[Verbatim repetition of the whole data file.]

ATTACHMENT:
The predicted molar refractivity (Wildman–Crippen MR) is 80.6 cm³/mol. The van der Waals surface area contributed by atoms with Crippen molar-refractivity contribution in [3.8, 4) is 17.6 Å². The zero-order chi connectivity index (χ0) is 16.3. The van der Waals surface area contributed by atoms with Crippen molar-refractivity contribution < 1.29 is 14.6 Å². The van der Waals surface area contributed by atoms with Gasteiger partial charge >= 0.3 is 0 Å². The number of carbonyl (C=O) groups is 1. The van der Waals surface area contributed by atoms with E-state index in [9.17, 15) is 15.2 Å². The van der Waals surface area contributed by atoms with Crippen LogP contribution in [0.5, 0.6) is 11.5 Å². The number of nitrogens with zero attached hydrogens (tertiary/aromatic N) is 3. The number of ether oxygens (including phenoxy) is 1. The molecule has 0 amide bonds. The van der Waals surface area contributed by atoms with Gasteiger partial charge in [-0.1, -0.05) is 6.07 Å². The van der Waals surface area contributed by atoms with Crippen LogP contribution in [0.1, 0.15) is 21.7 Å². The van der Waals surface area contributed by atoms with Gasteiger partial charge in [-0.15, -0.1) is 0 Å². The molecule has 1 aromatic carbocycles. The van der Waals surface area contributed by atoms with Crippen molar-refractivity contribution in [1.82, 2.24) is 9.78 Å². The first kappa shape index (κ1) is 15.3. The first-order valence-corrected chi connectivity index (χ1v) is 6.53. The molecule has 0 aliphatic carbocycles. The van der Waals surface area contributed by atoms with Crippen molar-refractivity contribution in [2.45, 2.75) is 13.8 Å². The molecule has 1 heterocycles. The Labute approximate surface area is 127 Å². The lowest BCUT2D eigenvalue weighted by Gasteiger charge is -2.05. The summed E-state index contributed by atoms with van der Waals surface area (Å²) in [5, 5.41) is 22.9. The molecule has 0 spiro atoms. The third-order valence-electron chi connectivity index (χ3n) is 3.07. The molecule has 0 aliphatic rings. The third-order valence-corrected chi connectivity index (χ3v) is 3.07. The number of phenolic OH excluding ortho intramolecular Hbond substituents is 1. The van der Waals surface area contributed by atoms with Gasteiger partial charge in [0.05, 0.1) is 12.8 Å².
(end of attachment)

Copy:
The predicted molar refractivity (Wildman–Crippen MR) is 80.6 cm³/mol. The van der Waals surface area contributed by atoms with Crippen molar-refractivity contribution in [3.8, 4) is 17.6 Å². The zero-order chi connectivity index (χ0) is 16.3. The van der Waals surface area contributed by atoms with Crippen molar-refractivity contribution < 1.29 is 14.6 Å². The van der Waals surface area contributed by atoms with Gasteiger partial charge >= 0.3 is 0 Å². The number of carbonyl (C=O) groups is 1. The van der Waals surface area contributed by atoms with E-state index in [9.17, 15) is 15.2 Å². The van der Waals surface area contributed by atoms with Crippen LogP contribution in [0.5, 0.6) is 11.5 Å². The number of nitrogens with zero attached hydrogens (tertiary/aromatic N) is 3. The number of ether oxygens (including phenoxy) is 1. The molecule has 0 amide bonds. The van der Waals surface area contributed by atoms with Gasteiger partial charge in [-0.1, -0.05) is 6.07 Å². The van der Waals surface area contributed by atoms with Crippen LogP contribution in [0.1, 0.15) is 21.7 Å². The van der Waals surface area contributed by atoms with Gasteiger partial charge in [-0.15, -0.1) is 0 Å². The molecule has 1 aromatic carbocycles. The van der Waals surface area contributed by atoms with Crippen molar-refractivity contribution in [1.82, 2.24) is 9.78 Å². The first kappa shape index (κ1) is 15.3. The first-order valence-corrected chi connectivity index (χ1v) is 6.53. The molecule has 0 aliphatic carbocycles. The van der Waals surface area contributed by atoms with Crippen molar-refractivity contribution in [2.45, 2.75) is 13.8 Å². The molecule has 1 heterocycles. The Labute approximate surface area is 127 Å². The lowest BCUT2D eigenvalue weighted by Gasteiger charge is -2.05. The summed E-state index contributed by atoms with van der Waals surface area (Å²) in [5, 5.41) is 22.9. The molecule has 0 spiro atoms. The third-order valence-electron chi connectivity index (χ3n) is 3.07. The molecule has 0 aliphatic rings. The third-order valence-corrected chi connectivity index (χ3v) is 3.07. The number of phenolic OH excluding ortho intramolecular Hbond substituents is 1. The van der Waals surface area contributed by atoms with Gasteiger partial charge in [0.05, 0.1) is 12.8 Å².